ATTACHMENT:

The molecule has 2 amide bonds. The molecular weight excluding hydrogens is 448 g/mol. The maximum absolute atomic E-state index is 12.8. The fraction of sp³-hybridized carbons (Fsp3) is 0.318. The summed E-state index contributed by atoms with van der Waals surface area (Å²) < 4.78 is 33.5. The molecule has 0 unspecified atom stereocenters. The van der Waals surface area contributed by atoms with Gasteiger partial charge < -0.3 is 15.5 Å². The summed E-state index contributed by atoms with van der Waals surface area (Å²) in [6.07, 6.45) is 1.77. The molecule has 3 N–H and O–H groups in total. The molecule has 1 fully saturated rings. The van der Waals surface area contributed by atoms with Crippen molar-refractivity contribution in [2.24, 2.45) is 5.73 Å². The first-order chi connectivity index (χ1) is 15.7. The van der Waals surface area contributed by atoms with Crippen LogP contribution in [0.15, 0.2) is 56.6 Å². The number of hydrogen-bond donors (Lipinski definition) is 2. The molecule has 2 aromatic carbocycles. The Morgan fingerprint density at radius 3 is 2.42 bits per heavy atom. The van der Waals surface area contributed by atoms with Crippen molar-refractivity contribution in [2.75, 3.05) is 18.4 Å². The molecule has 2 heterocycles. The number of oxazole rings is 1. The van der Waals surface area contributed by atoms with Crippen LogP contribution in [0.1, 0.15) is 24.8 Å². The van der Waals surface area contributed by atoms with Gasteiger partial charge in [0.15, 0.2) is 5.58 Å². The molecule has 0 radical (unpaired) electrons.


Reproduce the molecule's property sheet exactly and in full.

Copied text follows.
The molecule has 2 amide bonds. The molecular weight excluding hydrogens is 448 g/mol. The maximum absolute atomic E-state index is 12.8. The fraction of sp³-hybridized carbons (Fsp3) is 0.318. The summed E-state index contributed by atoms with van der Waals surface area (Å²) < 4.78 is 33.5. The molecule has 0 unspecified atom stereocenters. The van der Waals surface area contributed by atoms with Gasteiger partial charge < -0.3 is 15.5 Å². The summed E-state index contributed by atoms with van der Waals surface area (Å²) in [6.07, 6.45) is 1.77. The molecule has 3 N–H and O–H groups in total. The molecule has 1 fully saturated rings. The van der Waals surface area contributed by atoms with Crippen molar-refractivity contribution in [2.24, 2.45) is 5.73 Å². The first-order chi connectivity index (χ1) is 15.7. The van der Waals surface area contributed by atoms with Crippen LogP contribution in [0.15, 0.2) is 56.6 Å². The number of hydrogen-bond donors (Lipinski definition) is 2. The molecule has 2 aromatic carbocycles. The Morgan fingerprint density at radius 3 is 2.42 bits per heavy atom. The van der Waals surface area contributed by atoms with Crippen molar-refractivity contribution in [2.75, 3.05) is 18.4 Å². The molecule has 2 heterocycles. The number of oxazole rings is 1. The van der Waals surface area contributed by atoms with Crippen LogP contribution in [0.1, 0.15) is 24.8 Å². The van der Waals surface area contributed by atoms with Gasteiger partial charge in [0.15, 0.2) is 5.58 Å². The molecule has 0 radical (unpaired) electrons.